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Often when ministers in the "Word of Faith" movement begin a sermon by saying, "I'm going to teach on the subject of healing," most people in the congregation will say to themselves, "I already know about healing."

Well, people may think they already know all there is to know about healing, but when there's a healing line, more than half the congregation will get in the line for prayer. That tells me they don't know as much about healing as they think. Or that they don't know how to walk in the light of what they know.

Now don't misunderstand me. I'm not saying that ignorance about healing is what causes people to get in the prayer line. Rather, it is not knowing enough about healing and living in divine health that causes them to get in line repeatedly without receiving a lasting result.

No matter how well we know a subject, if we don't continue to practice or review what we know, we will forget some things. For example, after taking two years of typing class in high school, I became a fairly decent typist. Eventually, I joined the U. S. Army and was able to use the Teletype in Army communications.

That was many years ago, and, in recently I've started using email on my computer. I noticed that I am not as proficient a typist as I used to be. I did not keep my skills sharp through regular practice, so I lost some of the typing skills I once had.

A person may have acquired spelling, math or computer skills, but if he hasn't used them in a while, when he does try to use them, he discovers that his skills are rusty. The same thing can happen in spiritual matters.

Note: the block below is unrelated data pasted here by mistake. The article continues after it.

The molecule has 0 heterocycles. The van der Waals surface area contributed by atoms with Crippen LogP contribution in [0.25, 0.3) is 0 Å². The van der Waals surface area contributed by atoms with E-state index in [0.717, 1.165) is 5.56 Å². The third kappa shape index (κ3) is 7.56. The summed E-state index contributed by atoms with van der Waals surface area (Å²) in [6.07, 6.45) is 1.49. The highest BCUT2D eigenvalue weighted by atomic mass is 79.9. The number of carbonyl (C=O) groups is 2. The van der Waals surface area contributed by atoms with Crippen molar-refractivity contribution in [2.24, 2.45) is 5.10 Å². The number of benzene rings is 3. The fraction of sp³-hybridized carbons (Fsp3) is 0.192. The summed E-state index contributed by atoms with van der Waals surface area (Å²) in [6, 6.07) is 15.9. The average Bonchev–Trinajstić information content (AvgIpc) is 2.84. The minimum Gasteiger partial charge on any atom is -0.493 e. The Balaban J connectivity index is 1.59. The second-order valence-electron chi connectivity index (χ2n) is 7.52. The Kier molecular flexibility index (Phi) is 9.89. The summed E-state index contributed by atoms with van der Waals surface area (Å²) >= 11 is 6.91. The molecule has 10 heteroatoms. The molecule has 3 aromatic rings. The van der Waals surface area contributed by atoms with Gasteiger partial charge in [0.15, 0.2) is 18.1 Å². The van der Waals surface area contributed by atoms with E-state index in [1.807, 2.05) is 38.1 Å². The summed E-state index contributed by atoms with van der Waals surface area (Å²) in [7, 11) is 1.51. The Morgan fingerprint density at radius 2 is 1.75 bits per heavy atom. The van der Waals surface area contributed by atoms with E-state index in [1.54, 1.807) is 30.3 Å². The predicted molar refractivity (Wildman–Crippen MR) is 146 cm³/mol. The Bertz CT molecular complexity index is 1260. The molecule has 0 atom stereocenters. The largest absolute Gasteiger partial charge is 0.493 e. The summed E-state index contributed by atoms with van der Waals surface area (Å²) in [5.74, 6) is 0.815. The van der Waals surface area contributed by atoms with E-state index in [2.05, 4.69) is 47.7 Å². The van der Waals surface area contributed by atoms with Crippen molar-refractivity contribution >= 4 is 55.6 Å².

You see, many Christians know about the subject of healing, but they're not as proficient in healing as they could be—simply because they haven't practiced what they know. In other words, they don't continually study the subject and act on what they have already learned.

There are certain subjects we need to brush up on continually, and healing is one of them. Unfortunately, when a minister begins to teach on the subject of faith or healing or another subject we've heard a lot of teaching on, some Christians think to themselves, "Oh, I already know about that." Then they tune the preacher out, so to speak.

In other words, they think they've already heard all there is to hear on the subject, so they quit listening to the message. But we need to remember that we may not be as proficient in our knowledge as we could be. Besides, it never hurts anyone to review what he has learned.

My dad, Rev. Kenneth E. Hagin, often told the story about a certain man who heard him preach many years ago. This man was an elder in one of the churches where Brother Hagin held regular meetings. The man had heard Brother Hagin preach on Mark 11:24 many times. After one service in which he shared from Mark 11:24, this man said to him, "That's the thirteenth time I've heard you preach on Mark 11:24, and I finally got it."

You see, sometimes it takes us a while to "get it." In other words, sometimes we need to hear something more than once before we really get hold of it and fully understand it. This is especially true for healing—we need to continually sharpen our knowledge of the subject.

Source: The Basics Of Healing by Kenneth Hagin, Jr.
Excerpt permission granted by Faith Library Publications

Author Biography

Kenneth W. Hagin
Web site: Kenneth Hagin Ministries
Kenneth W. Hagin, President of Kenneth Hagin Ministries and pastor of RHEMA Bible Church, ministers around the world. Known for calling the Body of Christ to steadfast faith, he seizes every ministry opportunity to impart an attitude of “I cannot be defeated, and I will not quit.”

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